U.S. stocks advanced Thursday, with the Dow hitting yet another record high and the S&P 500 coming within 2 points of its all-time high.
The Dow Jones industrial average rose more than 80 points, or 0.6%, climbing to a fresh high above 14,530. The gains mark the Dow's 10th straight up day -- matching the winning streak in 1996, the year of former Fed Chairman Alan Greenspan's "irrational exuberance" speech.
The daily grind higher in stocks "is acting like water torture for both bulls and bears," said Sam Stovall, chief equity strategist at S&P Capital IQ.
On one hand, bulls are worrying about slowing momentum in the stock rally, on the other, the bears are spooked by the fact that stocks keep going up, Stovall said.
"Investors are in search of a new catalyst to trigger the next move," he said, adding that the S&P 500 will likely pull back briefly before it reaches a new high.
In economic news, investors were encouraged by a Labor Department report showing initial jobless claims fell to 332,000 last week. That was better than forecasts of 350,000 and signaled ongoing improvement in the labor market.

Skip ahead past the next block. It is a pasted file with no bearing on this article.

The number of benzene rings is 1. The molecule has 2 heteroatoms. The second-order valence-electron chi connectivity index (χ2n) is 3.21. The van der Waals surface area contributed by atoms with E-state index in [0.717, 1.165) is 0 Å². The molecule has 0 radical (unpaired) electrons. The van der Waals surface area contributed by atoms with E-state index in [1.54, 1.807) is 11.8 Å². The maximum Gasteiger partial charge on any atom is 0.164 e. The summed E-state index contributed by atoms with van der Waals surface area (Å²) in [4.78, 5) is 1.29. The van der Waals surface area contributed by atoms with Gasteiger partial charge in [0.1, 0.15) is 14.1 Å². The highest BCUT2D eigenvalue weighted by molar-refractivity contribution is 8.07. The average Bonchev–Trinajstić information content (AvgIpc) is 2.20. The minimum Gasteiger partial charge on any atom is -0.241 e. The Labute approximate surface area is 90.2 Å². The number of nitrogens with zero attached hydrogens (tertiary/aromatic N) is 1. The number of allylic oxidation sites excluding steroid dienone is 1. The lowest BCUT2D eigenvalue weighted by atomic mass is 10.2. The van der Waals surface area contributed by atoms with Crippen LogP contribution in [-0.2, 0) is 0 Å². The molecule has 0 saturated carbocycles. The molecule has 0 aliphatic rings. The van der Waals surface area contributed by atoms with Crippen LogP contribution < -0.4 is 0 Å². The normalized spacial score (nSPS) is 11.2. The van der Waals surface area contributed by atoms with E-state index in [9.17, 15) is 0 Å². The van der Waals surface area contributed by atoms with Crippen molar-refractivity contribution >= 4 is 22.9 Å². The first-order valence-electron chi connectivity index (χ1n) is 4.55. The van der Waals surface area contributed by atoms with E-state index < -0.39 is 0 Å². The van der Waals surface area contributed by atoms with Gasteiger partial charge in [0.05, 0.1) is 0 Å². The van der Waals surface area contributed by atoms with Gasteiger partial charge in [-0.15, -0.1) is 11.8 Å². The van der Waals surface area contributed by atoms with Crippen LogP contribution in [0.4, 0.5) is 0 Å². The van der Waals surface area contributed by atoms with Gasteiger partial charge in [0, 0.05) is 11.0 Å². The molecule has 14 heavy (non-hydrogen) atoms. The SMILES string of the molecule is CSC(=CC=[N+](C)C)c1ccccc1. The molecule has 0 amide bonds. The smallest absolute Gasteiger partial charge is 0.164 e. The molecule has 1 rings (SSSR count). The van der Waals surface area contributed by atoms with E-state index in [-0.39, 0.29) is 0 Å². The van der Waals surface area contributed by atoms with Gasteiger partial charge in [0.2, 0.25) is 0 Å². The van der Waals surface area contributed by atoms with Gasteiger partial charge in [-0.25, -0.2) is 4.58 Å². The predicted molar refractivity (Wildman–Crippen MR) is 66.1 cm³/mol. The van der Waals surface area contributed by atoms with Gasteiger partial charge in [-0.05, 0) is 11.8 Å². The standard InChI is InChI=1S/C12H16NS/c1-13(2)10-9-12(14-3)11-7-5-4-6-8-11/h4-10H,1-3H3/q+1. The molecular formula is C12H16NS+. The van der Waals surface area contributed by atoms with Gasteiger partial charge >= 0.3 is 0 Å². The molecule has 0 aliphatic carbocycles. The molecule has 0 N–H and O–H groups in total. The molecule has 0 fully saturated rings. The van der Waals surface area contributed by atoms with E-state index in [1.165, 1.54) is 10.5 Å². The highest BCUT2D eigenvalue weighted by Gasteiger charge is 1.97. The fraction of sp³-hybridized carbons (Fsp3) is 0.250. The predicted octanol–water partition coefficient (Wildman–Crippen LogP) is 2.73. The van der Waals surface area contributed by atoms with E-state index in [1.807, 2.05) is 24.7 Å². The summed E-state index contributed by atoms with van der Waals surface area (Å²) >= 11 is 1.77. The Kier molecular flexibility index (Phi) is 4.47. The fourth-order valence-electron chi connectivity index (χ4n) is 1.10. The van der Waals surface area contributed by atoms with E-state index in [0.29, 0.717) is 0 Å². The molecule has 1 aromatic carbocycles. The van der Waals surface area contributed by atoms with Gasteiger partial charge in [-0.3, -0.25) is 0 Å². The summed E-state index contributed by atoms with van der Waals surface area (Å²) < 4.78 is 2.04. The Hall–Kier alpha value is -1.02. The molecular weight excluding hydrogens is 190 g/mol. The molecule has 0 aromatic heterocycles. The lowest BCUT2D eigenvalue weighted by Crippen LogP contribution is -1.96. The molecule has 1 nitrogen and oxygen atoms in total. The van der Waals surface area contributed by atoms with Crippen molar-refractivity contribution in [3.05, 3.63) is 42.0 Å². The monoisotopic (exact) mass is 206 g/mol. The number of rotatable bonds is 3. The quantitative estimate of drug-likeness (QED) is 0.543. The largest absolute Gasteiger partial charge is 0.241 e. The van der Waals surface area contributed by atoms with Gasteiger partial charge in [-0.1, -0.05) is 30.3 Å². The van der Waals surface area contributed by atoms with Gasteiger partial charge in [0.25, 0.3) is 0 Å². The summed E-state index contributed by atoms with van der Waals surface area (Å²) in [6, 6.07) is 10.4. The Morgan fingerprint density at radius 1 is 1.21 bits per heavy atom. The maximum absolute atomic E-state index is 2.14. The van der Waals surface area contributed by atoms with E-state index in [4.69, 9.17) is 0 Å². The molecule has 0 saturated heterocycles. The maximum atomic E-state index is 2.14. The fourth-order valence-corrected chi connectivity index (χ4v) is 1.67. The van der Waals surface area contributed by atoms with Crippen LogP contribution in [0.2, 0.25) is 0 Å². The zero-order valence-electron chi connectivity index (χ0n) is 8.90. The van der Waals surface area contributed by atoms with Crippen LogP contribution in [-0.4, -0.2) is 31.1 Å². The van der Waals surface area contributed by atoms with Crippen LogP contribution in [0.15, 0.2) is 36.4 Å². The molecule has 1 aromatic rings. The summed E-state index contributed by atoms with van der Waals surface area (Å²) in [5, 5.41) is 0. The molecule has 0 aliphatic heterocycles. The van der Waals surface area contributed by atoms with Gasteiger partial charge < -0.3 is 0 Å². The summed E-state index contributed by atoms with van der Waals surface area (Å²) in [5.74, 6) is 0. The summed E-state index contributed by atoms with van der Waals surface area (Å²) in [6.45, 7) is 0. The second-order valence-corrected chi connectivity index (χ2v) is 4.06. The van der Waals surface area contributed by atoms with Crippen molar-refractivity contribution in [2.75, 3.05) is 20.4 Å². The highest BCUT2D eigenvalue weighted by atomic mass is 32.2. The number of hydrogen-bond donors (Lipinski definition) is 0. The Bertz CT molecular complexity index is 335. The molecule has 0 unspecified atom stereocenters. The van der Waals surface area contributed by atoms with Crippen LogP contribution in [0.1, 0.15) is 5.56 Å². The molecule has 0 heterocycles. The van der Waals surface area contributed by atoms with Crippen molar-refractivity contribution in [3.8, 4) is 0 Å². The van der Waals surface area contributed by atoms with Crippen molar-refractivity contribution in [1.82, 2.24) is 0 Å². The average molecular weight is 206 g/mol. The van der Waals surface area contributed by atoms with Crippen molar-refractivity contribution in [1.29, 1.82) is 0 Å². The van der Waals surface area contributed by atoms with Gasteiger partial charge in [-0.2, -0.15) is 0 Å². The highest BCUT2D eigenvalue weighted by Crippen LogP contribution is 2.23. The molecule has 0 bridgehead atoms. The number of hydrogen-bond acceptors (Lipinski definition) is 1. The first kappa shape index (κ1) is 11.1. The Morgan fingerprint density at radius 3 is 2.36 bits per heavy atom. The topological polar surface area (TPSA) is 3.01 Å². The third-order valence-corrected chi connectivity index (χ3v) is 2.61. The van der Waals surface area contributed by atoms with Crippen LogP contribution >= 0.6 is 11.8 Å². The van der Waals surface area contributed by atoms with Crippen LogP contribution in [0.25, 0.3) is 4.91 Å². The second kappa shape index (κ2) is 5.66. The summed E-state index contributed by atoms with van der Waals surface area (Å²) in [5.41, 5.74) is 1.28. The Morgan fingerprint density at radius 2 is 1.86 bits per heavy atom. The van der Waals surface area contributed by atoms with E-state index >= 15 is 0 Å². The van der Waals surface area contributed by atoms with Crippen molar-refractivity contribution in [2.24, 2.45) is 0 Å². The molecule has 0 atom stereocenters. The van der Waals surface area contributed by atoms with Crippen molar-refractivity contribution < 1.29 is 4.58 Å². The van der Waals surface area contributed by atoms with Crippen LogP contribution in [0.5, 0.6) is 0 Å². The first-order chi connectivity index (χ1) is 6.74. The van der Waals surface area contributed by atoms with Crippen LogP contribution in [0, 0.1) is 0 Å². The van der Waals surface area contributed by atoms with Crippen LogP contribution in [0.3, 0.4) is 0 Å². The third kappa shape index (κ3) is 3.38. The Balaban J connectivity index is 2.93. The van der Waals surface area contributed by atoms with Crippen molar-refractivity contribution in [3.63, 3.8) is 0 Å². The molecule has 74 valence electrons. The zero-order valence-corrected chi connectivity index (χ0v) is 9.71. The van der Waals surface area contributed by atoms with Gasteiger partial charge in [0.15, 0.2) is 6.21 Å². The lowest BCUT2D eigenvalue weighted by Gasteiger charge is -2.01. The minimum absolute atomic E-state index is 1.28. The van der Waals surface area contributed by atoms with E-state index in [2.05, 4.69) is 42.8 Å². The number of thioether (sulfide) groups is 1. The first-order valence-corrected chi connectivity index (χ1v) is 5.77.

On the corporate front, Men's Wearhouse ( soared 19% after reporting earnings, a $200 million share buyback and new guidance. )
Shares of Blackberry ( pulled back Thursday, a day after rallying on the announcement that the company received one million orders for its Blackberry 10 device from an unnamed partner. )
E*Trade (shares fell after a )major shareholder said it planned to sell its entire stake in the company.
"We shall take measures, including monetary policy adjustments, to stabilize prices, and lower inflation expectations," Zhou Xiaochuan, China's central bank governor, said Wednesday.
The dollar lost ground against the euro and the British pound. It was flat versus Japanese yen.
The price on the 10-year Treasury fell slightly, pushing the yield up to 2.03% from 2.02% late Wednesday.